On May 21, 2020, FERC reversed, on rehearing, an earlier determination from October 2017 that the Commission has the authority to require the Midcontinent Independent System Operator, Inc. (“MISO”) to revise its Transmission, Energy and Operating Reserve Markets Tariff (“Tariff”) to include refund commitments by non-public utility transmission owning members. FERC found that although it has authority to review non-public utility rates included in jurisdictional rates (such as MISO’s), it was neither necessary nor appropriate to impose the refund commitment contemplated on non-public transmission owners in MISO. FERC also dismissed, as moot, MISO’s compliance filing submitted in response to the October 2017 Order, and terminated various related proceedings.
Federal Power Act (“FPA”) Section 201(f) exempts certain non-public utility entities from regulation under FPA Part II unless a provision makes express reference to them. However, FERC explained in its rehearing order that when a non-public utility becomes a transmission-owning member of a regional transmission organization (“RTO”) or independent system operator (“ISO”), and its revenue requirement becomes a component of the RTO’s/ISO’s jurisdictional rate, FERC has jurisdiction to analyze the non-public utility’s rates, to the extent that those rates affect jurisdictional transactions, to ensure the RTO’s/ISO’s rates remain just and reasonable. Because FERC generally lacks refund authority over governmental entities and non-public utilities, FERC has established a policy concerning review of RTO/ISO tariff filings, pursuant to which, as described by the United States Court of Appeals for the District Court of Columbia Circuit (“DC Circuit”), FERC “will accept the RTO’s filing of a tariff revision where the non-jurisdictional entity voluntarily agrees to make refunds in the event the Commission determines the rate as filed is not just and reasonable, or the Commission will delay the effective date of the proposed rate while it conducts a section 205 review, unless there is no material issue.”
In February 2015, certain non-public utilities filed a complaint against various MISO Transmission Owners, claiming that such owners’ return on equity (“ROE”) was unjust and unreasonable. Although the ROE concerns were the subject of multiple actions (see May 27, 2020 edition of the WER), as relevant to this issue, in July 2016 FERC opened a separate proceeding under FPA Section 206 to evaluate whether the lack of a general refund commitment by non-public utility MISO transmission owners rendered MISO’s resulting jurisdictional rates unjust and unreasonable. As FERC explained in its July 2016 order, and in the October 2017 Order on rehearing, although FERC applied its policy on non-public utility refund commitments to apply only to the specific proceeding at issue, it was appropriate to extend such a policy prospectively to “the full range of situations in which [non-public utility transmission owners] may receive revenues associated with service provided due to their status as transmission-owning RTO members.” Accordingly, FERC directed MISO to submit a compliance filing demonstrating the necessary refund commitments.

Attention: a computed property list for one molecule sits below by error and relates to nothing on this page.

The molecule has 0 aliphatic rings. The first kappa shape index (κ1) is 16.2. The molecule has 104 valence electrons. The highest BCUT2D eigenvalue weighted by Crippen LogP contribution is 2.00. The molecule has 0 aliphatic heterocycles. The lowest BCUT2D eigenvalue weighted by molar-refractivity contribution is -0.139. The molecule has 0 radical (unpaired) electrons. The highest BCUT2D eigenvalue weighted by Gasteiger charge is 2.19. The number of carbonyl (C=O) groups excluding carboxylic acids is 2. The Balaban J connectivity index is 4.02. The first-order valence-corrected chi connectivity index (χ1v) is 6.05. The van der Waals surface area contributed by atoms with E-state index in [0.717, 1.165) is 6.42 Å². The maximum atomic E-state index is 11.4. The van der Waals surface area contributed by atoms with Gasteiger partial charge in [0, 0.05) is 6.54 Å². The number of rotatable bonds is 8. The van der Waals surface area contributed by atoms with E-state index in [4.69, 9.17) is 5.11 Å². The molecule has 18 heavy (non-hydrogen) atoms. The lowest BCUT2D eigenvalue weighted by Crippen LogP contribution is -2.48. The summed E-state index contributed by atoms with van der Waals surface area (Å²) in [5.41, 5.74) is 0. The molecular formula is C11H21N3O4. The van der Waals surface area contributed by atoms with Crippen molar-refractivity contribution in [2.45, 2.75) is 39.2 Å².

Several non-public utilities and associated groups sought rehearing, arguing that FERC erred in doing indirectly what it is prohibited from doing directly, i.e., requiring MISO to procure a refund commitment by non-public utility transmission owning members that would be unenforceable. Other parties argued that FERC erred by ordering MISO to make a compliance filing without first finding that MISO’s Tariff and governing documents were unjust, unreasonable, and unduly discriminatory, or preferential.
On review, FERC granted rehearing of the October 2017 Order for four reasons:
- the relevant appellate precedent did not compel FERC to require a prospective refund commitment from all non-public utility transmission owners in MISO, as contemplated by the October 2017 Order;
- the D.C. Circuit has recognized that FERC generally does not have authority to require FPA section 201(f) entities to make refunds if they do not voluntarily do so;
- FERC retains authority to approve voluntary contractual refund commitments when RTOs include a non-public utility’s annual transmission revenue requirements in RTO jurisdictional rates; and
- declining to require the refund commitment contemplated in the October 2017 Order is consistent with FERC’s longstanding policy goal of encouraging the participation of non-public utilities in RTOs/ISOs, and appropriately accounts for distinct characteristics of these entities.
Ultimately, FERC also found that the lack of a general prospective refund commitment by non-public utilities did not render MISO’s rates unjust and unreasonable or unduly discriminatory or preferential. Accordingly, FERC granted rehearing, dismissed the relevant proceedings, and dismissed MISO’s compliance filing at moot.
Click here to read the full order.